Innovation i-Teams (formerly Technology i-Teams) is the original i-Teams which has been running at the Institute for Manufacturing at the University of Cambridge since 2006, when it was adapted from the MIT i-Teams course by Amy Weatherup.
Innovation i-Teams can work with any type of technology, innovation or product concept, at any stage of development, from initial experimental results through to prototype products or services. i-Teams investigates the best market approach for commercialising an innovation, and asks the key question of whether it addresses a real market need.
According to a recent article by the Harvard Business Review, this is “the simple question that can make or break a start-up”, and 42% of start-up failures were caused by there being “no market need”.
Multi-disciplinary teams of 7 work together to identify the possible markets for their project, and contact relevant industry experts to gather their feedback on the project and how it might be used. The final results are presented to an audience drawn from the university and the local business community.
Participants gain the hands-on experience and satisfaction of “learning by doing”, working on a real project where their ideas and conclusions will influence future directions and outcomes. Skills gained include:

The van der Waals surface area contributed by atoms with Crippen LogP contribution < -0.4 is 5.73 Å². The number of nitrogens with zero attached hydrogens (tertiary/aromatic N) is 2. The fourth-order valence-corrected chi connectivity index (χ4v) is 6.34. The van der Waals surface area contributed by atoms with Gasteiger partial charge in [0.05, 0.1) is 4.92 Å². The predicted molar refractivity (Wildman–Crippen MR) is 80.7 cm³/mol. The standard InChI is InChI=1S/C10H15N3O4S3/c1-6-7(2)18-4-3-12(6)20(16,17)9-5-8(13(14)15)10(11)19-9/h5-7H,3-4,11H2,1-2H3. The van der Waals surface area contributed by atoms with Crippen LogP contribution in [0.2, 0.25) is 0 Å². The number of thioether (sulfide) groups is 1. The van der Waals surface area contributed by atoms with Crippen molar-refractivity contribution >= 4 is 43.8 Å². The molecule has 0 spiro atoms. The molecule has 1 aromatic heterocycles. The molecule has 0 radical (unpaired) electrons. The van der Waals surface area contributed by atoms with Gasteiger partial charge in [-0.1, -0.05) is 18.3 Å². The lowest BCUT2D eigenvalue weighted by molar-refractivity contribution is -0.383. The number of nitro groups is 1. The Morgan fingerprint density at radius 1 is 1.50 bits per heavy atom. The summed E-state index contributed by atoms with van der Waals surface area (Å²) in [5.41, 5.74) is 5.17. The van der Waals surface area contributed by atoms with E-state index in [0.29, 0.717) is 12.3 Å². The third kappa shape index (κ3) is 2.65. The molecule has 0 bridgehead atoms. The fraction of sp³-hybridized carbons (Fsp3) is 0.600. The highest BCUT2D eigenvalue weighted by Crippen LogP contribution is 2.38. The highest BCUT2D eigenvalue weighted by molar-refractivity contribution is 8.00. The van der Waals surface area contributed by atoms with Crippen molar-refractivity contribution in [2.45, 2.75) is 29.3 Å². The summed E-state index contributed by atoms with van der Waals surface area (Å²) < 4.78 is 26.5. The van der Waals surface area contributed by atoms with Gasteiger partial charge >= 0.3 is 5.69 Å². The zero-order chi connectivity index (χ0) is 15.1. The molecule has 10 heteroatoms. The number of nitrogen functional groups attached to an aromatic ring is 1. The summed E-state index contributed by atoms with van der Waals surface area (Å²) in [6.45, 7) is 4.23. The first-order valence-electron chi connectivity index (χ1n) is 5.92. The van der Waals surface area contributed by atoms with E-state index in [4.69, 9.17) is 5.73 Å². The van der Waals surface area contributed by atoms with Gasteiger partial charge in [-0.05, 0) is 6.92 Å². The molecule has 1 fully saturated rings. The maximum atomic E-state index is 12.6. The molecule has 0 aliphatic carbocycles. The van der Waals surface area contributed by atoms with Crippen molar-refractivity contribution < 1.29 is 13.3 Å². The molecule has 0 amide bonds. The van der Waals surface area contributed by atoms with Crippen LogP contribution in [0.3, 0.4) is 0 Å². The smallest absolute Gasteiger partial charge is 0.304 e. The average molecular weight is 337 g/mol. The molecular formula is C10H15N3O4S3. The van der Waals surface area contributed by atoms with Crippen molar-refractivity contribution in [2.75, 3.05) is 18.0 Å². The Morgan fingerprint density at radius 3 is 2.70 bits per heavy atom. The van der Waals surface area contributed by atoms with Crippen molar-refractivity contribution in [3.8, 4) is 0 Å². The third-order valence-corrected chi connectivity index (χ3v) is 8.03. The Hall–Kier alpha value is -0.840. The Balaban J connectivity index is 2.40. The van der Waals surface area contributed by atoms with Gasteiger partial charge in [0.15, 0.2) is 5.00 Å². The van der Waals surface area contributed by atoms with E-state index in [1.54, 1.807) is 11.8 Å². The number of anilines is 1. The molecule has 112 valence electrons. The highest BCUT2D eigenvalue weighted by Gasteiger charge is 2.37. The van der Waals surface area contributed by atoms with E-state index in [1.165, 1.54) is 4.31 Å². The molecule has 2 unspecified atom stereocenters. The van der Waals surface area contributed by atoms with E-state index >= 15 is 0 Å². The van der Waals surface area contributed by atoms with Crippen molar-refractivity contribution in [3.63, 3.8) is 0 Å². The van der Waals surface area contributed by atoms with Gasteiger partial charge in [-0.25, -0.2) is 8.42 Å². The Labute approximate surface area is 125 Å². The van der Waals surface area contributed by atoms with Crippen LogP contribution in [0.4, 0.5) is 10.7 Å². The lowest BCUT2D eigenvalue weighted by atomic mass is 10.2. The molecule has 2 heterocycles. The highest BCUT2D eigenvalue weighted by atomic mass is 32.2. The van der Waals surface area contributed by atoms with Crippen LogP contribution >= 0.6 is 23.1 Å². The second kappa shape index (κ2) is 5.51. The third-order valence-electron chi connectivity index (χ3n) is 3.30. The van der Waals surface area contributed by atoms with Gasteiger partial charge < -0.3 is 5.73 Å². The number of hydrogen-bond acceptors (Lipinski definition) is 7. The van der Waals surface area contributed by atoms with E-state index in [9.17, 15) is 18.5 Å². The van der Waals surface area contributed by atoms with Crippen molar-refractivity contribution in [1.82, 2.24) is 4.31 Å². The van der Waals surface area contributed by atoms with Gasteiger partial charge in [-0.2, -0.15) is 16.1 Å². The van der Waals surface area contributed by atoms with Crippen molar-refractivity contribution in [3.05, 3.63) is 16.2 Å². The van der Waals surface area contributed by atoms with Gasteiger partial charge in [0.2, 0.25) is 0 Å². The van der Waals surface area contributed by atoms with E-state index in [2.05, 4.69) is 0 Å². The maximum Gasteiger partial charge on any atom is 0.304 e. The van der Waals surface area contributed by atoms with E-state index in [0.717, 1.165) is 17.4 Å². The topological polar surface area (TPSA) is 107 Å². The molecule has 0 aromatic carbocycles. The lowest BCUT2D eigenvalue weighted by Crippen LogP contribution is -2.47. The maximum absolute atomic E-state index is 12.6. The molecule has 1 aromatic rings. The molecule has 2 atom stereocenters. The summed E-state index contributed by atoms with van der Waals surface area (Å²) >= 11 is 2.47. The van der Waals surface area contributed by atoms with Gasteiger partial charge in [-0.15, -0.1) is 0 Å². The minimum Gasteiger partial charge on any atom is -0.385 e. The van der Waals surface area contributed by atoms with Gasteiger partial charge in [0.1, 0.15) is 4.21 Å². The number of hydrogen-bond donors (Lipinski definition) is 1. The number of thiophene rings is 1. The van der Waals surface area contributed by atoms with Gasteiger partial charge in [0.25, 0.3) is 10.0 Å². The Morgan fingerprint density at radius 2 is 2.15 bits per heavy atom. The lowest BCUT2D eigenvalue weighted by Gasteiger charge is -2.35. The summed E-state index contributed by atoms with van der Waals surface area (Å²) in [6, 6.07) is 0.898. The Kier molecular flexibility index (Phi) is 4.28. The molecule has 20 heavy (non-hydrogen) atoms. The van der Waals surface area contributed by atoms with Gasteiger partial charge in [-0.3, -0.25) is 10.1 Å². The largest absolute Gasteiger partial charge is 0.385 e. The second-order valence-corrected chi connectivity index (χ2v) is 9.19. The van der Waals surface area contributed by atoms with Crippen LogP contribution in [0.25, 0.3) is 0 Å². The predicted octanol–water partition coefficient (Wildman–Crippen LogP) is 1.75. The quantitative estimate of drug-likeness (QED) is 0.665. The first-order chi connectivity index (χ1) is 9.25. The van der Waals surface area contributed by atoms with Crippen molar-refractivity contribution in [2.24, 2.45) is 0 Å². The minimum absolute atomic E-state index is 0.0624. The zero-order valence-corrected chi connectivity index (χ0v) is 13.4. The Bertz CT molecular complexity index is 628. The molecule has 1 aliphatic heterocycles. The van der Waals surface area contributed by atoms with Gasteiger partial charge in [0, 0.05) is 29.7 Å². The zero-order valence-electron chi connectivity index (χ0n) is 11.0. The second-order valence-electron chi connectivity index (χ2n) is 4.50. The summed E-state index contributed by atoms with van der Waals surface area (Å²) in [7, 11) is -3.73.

- Teamworking & team management
- Identify the key commercial benefits of a technology or product innovation
- Identify relevant competitors and potential collaborators
- Identify and contact relevant industry experts
- Use and develop your own network of contacts
- Cold calling and extracting useful information from commercial contacts
- Application of Human-Centred Design, Design Thinking and Lean Startup methodologies to technology commercialisation projects
- Analyse incomplete data from a variety of sources to draw a justifiable conclusion
- Presentation skills (for a non-expert audience)
Key question asked? What is the best market or route-to-market for our innovation?
Which terms does it run? Michaelmas, Lent and Easter
What day does it run? Monday evenings from 7pm-10pm
Where is it held? Either online or at the IfM, depending on latest guidance
How long does it last? 9 1/2 weeks, usually from the first week of Full Term until the week after Full Term (Easter term course will usually have an initial session at the end of the Lent term)
Who can apply? Any post-graduate student or post-doctoral researcher at the University of Cambridge, Babraham Institute, Sanger Centre or the British Antarctic Survey